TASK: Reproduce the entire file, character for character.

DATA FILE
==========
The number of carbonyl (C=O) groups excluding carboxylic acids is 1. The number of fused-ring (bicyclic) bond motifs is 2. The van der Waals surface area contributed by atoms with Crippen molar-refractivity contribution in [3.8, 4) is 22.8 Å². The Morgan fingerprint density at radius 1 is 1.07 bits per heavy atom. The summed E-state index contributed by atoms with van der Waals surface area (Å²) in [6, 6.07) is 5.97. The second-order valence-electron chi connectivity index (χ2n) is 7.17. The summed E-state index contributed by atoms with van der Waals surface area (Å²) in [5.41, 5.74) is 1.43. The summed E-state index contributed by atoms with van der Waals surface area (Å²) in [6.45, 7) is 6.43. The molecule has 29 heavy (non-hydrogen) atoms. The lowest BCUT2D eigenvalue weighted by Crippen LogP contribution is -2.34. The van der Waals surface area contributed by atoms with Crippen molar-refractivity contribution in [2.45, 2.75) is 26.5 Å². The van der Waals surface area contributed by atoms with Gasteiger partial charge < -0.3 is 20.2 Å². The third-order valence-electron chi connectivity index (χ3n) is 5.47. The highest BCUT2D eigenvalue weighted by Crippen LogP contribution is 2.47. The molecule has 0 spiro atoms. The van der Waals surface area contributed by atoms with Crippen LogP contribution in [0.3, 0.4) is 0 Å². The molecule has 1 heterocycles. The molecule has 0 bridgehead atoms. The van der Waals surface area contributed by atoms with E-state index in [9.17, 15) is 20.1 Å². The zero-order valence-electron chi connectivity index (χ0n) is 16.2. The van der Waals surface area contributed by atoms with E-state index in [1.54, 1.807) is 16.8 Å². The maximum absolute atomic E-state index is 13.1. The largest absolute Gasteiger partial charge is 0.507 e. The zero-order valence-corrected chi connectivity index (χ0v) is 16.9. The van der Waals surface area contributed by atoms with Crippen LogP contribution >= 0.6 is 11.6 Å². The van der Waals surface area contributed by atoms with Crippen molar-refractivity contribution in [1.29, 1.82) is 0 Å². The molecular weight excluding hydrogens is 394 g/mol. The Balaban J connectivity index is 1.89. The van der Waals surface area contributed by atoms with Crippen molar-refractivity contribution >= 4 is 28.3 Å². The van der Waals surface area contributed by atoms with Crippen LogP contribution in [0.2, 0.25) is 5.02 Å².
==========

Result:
The number of carbonyl (C=O) groups excluding carboxylic acids is 1. The number of fused-ring (bicyclic) bond motifs is 2. The van der Waals surface area contributed by atoms with Crippen molar-refractivity contribution in [3.8, 4) is 22.8 Å². The Morgan fingerprint density at radius 1 is 1.07 bits per heavy atom. The summed E-state index contributed by atoms with van der Waals surface area (Å²) in [6, 6.07) is 5.97. The second-order valence-electron chi connectivity index (χ2n) is 7.17. The summed E-state index contributed by atoms with van der Waals surface area (Å²) in [5.41, 5.74) is 1.43. The summed E-state index contributed by atoms with van der Waals surface area (Å²) in [6.45, 7) is 6.43. The molecule has 29 heavy (non-hydrogen) atoms. The lowest BCUT2D eigenvalue weighted by Crippen LogP contribution is -2.34. The van der Waals surface area contributed by atoms with Crippen molar-refractivity contribution in [2.45, 2.75) is 26.5 Å². The van der Waals surface area contributed by atoms with Gasteiger partial charge < -0.3 is 20.2 Å². The third-order valence-electron chi connectivity index (χ3n) is 5.47. The highest BCUT2D eigenvalue weighted by Crippen LogP contribution is 2.47. The molecule has 0 spiro atoms. The van der Waals surface area contributed by atoms with Crippen LogP contribution in [0.3, 0.4) is 0 Å². The molecule has 1 heterocycles. The molecule has 0 bridgehead atoms. The van der Waals surface area contributed by atoms with E-state index in [9.17, 15) is 20.1 Å². The zero-order valence-electron chi connectivity index (χ0n) is 16.2. The van der Waals surface area contributed by atoms with E-state index in [1.54, 1.807) is 16.8 Å². The maximum absolute atomic E-state index is 13.1. The largest absolute Gasteiger partial charge is 0.507 e. The zero-order valence-corrected chi connectivity index (χ0v) is 16.9. The van der Waals surface area contributed by atoms with Crippen LogP contribution >= 0.6 is 11.6 Å². The van der Waals surface area contributed by atoms with Crippen molar-refractivity contribution in [1.29, 1.82) is 0 Å². The molecular weight excluding hydrogens is 394 g/mol. The Balaban J connectivity index is 1.89. The van der Waals surface area contributed by atoms with Crippen molar-refractivity contribution >= 4 is 28.3 Å². The van der Waals surface area contributed by atoms with Crippen LogP contribution in [0.2, 0.25) is 5.02 Å².